Exploring pandas.Series.cat() method (5 examples)

Updated: February 19, 2024 By: Guest Contributor Post a comment


In this tutorial, we’re going to explore one of the powerful methods provided by the pandas library for handling categorical data, the Series.cat() method. Pandas is an open-source data manipulation and analysis library for Python, offering data structures and operations for manipulating numerical tables and time series. Specifically, Series.cat() is a part of a specialized accessor for dealing with categorical data in a Series. We’ll go through 5 examples ranging from basic usage to more advanced applications, demonstrating the versatility and utility of this method for data science tasks.

What is categorical data?

Categorical data refers to variables that can take on a limited, and usually fixed number of possible values. Examples include gender, social class, blood type, country affiliation, observation period, and so on. Handling categorical data efficiently can lead to significant performance improvements in your analysis and can also help in reducing the memory footprint of your dataset.

Setting Up Your Environment

To follow along with these examples, you will need to have Python and pandas installed. You can install pandas using pip:

pip install pandas

Example 1: Converting to Categorical Type

First, we’ll start with the basics of converting a column in a DataFrame to a categorical type using Series.cat().

import pandas as pd

# Create a simple DataFrame
data = {'Name': ['Alex', 'Brian', 'Charlie'], 'Grade': ['A', 'B', 'A']}
df = pd.DataFrame(data)

# Convert the 'Grade' column to a categorical type
df['Grade'] = df['Grade'].astype('category')



CategoricalDtype(categories=['A', 'B'], ordered=False)

By converting it into a categorical type, we can now tap into the powerful cat accessor to manage this data more effectively.

Example 2: Adding Categories

Next, let’s see how to add additional categories to our categorical data.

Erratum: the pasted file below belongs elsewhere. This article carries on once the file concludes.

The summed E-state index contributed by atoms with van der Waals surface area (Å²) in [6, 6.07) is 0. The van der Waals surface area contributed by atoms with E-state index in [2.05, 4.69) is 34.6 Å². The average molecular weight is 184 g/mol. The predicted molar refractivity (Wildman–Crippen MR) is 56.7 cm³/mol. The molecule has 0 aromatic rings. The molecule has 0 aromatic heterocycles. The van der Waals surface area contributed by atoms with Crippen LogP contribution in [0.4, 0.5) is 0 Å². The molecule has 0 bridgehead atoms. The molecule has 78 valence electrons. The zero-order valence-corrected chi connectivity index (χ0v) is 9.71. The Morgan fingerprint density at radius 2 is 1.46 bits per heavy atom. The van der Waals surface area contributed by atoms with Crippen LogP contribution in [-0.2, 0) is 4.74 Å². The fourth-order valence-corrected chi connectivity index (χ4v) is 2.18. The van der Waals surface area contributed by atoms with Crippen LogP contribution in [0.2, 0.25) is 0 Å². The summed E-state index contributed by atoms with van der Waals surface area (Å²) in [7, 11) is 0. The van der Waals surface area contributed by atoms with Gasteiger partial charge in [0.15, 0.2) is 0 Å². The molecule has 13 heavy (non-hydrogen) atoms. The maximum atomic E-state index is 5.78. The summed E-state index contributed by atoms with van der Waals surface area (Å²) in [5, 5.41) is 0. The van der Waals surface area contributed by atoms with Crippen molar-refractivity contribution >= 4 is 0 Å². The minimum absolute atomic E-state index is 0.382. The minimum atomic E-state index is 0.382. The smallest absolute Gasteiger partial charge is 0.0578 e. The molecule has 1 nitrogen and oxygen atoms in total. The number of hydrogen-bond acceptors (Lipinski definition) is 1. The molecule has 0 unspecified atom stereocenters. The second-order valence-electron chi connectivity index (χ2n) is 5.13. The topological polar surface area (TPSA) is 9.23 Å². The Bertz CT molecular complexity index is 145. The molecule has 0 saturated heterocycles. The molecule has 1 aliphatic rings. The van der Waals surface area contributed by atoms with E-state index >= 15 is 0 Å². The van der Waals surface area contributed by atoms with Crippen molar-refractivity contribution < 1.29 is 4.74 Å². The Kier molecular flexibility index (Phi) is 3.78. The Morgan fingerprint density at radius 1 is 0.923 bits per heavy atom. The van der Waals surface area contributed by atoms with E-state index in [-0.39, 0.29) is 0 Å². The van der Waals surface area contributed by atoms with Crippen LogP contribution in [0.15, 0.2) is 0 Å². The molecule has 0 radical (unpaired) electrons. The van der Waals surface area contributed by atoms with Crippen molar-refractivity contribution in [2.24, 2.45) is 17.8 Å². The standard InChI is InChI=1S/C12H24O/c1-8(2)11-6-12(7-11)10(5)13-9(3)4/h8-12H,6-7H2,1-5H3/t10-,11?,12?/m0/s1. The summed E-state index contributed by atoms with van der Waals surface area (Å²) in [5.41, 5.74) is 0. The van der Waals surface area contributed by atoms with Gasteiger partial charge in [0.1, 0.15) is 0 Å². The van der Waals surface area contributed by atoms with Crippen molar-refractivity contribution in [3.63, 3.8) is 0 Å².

# Continuing from the previous DataFrame
df['Grade'].cat.add_categories(['C', 'D'], inplace=True)

Now, ‘C’ and ‘D’ grades are also part of the possible categories, even if they don’t currently exist in the data. This can be particularly useful when you know your data will expand to include more categories in the future.

Example 3: Removing Categories

Similarly, you can remove categories that are not needed.

# Assuming we want to remove the 'D' grade category
df['Grade'].cat.remove_categories('D', inplace=True)

After this operation, ‘D’ is no longer considered a valid category for the ‘Grade’ series.

Example 4: Renaming Categories

Renaming categories is another common task. Maybe you’ve standardized your grade terminologies and need to update your categories.

# Renaming categories
df['Grade'].cat.rename_categories({'A': 'Alpha', 'B': 'Beta', 'C': 'Gamma'}, inplace=True)

This will replace ‘A’ with ‘Alpha’, ‘B’ with ‘Beta’, and ‘C’ with ‘Gamma’ in your dataset.

Example 5: Sorting Categories

Finally, sorting categories is crucial when you want to maintain a specific order. By default, pandas treats categorical data as unordered, but you can specify an order and sort accordingly.

# Let's reorder the grades in descending importance
df['Grade'].cat.reorder_categories(['Gamma', 'Beta', 'Alpha'], ordered=True, inplace=True)


This would sort our DataFrame in the order of Gamma, Beta, and Alpha. Notice here we reordered the categories and then sorted the DataFrame to reflect this ordering better.


The Series.cat() accessor in pandas provides a rich set of methods for working with categorical data. Through these examples, we have seen how to convert data to categorical type, add and remove categories, rename them, and even sort data according to categorical order. Understanding how to effectively use these tools will significantly enhance your data processing workflows, making them more efficient and easier to manage.